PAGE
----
by Bill Gordon

Friendship Visits
Urayasu Friendship Doll Exchange Association
November 26, 2001

Urayasu Friendship Doll
Exchange Association
I met with 12 members of the Urayasu Friendship Doll Exchange Association on November 26 for lunch at the Oriental Hotel in Urayasu City. This group started its activities in 1995, and since then the members have made about 20 dolls by hand and given them to elementary and junior high schools in America and Canada. Most of the dolls have gone to schools in and around Orlando, Florida, the sister city of Urayasu. Japan's Disneyland is located in Urayasu, so it is natural for Urayasu to be a sister city with Orlando, the home of Disney World.

The members of the Urayasu Friendship Doll Exchange Association were quite happy to tell me about their activities. They make by hand the dolls given to schools, and a small group of members will usually travel to the schools in order to give the dolls to the children in person. They had planned a trip to visit Florida schools in December of this year, but they reluctantly decided to postpone it because of the recent terrorist incidents.



The members work together to make one doll. Some people make the face, hands, feet, and body. Others sew the kimono and the jiban (underwear for the kimono). Another person will work on the obi (belt for the kimono). Still others will make by hand such items as the doll's passport, otedama (Japanese-style beanbags), hairbrush, and stand. Members and other Urayasu citizens contribute silk kimonos to be used in making the doll kimonos. Other individuals and groups provide financial support for the Urayasu Friendship Doll Exchange Association. Some people have much experience and talent that they use in making the doll's kimono, face, or hair, while other members learn skills from the more experienced members as they together make a new doll. The making of one doll to be sent to an overseas school is truly an excellent example of teamwork among many individuals.

During the luncheon meeting I met one woman from Yamagata Prefecture and another woman from Miyagi Prefecture. They both were very excited to see photos of the Japanese Friendship Dolls named after those prefectures. My brother had visited the Maine State Museum this past summer and took some photos of Miss Yamagata, so the woman from Yamagata was quite happy when I gave her a couple of copies. I only had a digital copy of the Miss Miyagi photo, but I promised to send a printed photo copy to the woman from Miyagi as soon as I could get one from the owner of this doll.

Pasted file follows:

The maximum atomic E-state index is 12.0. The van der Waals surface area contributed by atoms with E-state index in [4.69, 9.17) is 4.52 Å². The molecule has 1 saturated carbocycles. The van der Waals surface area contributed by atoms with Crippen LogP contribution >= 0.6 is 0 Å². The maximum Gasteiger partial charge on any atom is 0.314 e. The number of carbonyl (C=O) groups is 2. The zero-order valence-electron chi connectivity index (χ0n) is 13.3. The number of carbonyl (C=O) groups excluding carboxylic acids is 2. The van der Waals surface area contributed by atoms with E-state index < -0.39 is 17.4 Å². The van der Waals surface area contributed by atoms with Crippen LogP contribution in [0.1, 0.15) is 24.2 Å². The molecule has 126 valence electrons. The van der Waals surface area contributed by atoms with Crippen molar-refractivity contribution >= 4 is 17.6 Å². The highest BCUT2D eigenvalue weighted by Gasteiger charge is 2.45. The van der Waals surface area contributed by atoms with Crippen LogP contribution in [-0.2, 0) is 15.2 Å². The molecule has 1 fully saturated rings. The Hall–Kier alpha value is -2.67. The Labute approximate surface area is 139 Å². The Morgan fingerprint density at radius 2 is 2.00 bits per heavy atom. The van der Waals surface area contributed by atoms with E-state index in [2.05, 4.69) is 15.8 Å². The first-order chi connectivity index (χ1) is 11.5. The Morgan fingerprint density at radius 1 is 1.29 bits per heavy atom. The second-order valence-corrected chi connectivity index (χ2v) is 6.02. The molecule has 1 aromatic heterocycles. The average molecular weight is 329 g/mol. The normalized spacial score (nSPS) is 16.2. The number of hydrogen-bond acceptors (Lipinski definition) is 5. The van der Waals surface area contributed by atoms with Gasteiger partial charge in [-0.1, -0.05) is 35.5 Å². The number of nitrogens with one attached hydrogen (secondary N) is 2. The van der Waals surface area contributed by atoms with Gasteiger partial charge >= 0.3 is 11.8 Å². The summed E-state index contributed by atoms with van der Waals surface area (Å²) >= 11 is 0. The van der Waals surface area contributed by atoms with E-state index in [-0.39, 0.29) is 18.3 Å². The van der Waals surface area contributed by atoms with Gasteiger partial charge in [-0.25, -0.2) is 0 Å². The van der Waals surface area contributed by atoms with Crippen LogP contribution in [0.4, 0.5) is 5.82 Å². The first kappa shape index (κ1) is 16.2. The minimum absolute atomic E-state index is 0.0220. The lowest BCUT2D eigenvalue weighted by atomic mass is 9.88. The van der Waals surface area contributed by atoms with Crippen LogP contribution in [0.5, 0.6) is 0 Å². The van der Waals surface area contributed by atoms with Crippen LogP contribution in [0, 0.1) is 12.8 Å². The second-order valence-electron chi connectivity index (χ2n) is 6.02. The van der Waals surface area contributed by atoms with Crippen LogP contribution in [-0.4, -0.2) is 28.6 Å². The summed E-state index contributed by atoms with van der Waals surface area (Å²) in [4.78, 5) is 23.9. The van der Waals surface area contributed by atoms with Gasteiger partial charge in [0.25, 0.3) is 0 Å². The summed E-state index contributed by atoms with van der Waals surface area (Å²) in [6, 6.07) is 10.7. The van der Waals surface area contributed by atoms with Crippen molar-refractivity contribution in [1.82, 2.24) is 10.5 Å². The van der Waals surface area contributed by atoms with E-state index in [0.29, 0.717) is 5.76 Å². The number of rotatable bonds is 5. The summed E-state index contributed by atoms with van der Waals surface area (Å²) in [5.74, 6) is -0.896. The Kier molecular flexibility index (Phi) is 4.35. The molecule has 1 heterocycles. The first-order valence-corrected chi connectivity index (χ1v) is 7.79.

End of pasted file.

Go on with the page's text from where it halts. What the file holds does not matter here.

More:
Business Card
Saigo Elementary School's Principal


I showed the group some photos and other items from my visits to 13 Japanese schools in the previous three weeks. The members seemed most excited when I showed them the business card of the principal of Saigo Elementary School in Toyohashi City. His business card has a photo of the school's doll named Koneta. Several women wanted to try to make a similar business card with a photo of one or two of the dolls made by the group.

We exchanged some materials related to the Friendship Dolls. The group gave me a pamphlet published for its five-year anniversary. This pamphlet contained photos of the Japanese dolls sent to other countries, photos of the dolls received in Japan as a return present, information on each of the dolls, and a section where each of the members wrote what the group meant to them. The members also gave me several cute handmade items. One woman showed me handmade hina dolls constructed from clam shells. She said she grew up in a poor family, so these were the types of dolls she had as a child.

November 26 was my last day in Japan, so I brought my luggage with me so I could go directly from the Oriental Hotel in Urayasu to Narita Airport. I started out to Urayasu about 8 a.m. from Kawasaki, a large city next to Tokyo. When I looked at the packed trains headed toward Tokyo's Shinjuku Station, Japan's busiest train station, I realized it was going to be a very, very difficult journey with all of my luggage. After waiting in line for a few minutes, I boarded a train. More and more (and even more) people pushed into the train car, and I felt like I was going to be crushed as I stood (at a tilt), but somehow I managed to keep my bags more or less around me. The best moment of my three-week stay in Japan was when this 30-minute train trip ended. During this short train trip I learned the true meaning of the Japanese word sushizume ("packed together like sushi," which means "packed together like sardines"). Also, I now understand why many Japanese people use a delivery company to send their bags to the airport rather than trying to carry them in the trains.

Friendship Visits - November 2001

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